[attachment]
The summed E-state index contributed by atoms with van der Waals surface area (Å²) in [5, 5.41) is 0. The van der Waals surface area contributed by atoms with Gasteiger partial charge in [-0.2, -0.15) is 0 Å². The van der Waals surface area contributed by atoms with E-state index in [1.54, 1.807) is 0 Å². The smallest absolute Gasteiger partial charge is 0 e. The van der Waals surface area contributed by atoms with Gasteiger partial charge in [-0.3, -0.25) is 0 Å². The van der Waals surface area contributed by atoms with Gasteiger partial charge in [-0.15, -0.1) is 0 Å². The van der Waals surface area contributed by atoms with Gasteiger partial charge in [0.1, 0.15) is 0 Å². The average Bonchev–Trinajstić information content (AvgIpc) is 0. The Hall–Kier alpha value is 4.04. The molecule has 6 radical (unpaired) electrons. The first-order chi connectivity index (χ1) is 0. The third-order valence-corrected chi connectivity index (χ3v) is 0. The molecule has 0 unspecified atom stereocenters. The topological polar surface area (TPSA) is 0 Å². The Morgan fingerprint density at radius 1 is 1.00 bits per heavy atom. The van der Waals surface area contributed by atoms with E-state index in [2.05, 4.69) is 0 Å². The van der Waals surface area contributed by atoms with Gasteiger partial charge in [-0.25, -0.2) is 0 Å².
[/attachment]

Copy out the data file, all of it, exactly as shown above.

The summed E-state index contributed by atoms with van der Waals surface area (Å²) in [5, 5.41) is 0. The van der Waals surface area contributed by atoms with Gasteiger partial charge in [-0.2, -0.15) is 0 Å². The van der Waals surface area contributed by atoms with E-state index in [1.54, 1.807) is 0 Å². The smallest absolute Gasteiger partial charge is 0 e. The van der Waals surface area contributed by atoms with Gasteiger partial charge in [-0.3, -0.25) is 0 Å². The van der Waals surface area contributed by atoms with Gasteiger partial charge in [-0.15, -0.1) is 0 Å². The van der Waals surface area contributed by atoms with Gasteiger partial charge in [0.1, 0.15) is 0 Å². The average Bonchev–Trinajstić information content (AvgIpc) is 0. The Hall–Kier alpha value is 4.04. The molecule has 6 radical (unpaired) electrons. The first-order chi connectivity index (χ1) is 0. The third-order valence-corrected chi connectivity index (χ3v) is 0. The molecule has 0 unspecified atom stereocenters. The topological polar surface area (TPSA) is 0 Å². The Morgan fingerprint density at radius 1 is 1.00 bits per heavy atom. The van der Waals surface area contributed by atoms with E-state index in [2.05, 4.69) is 0 Å². The van der Waals surface area contributed by atoms with Gasteiger partial charge in [-0.25, -0.2) is 0 Å².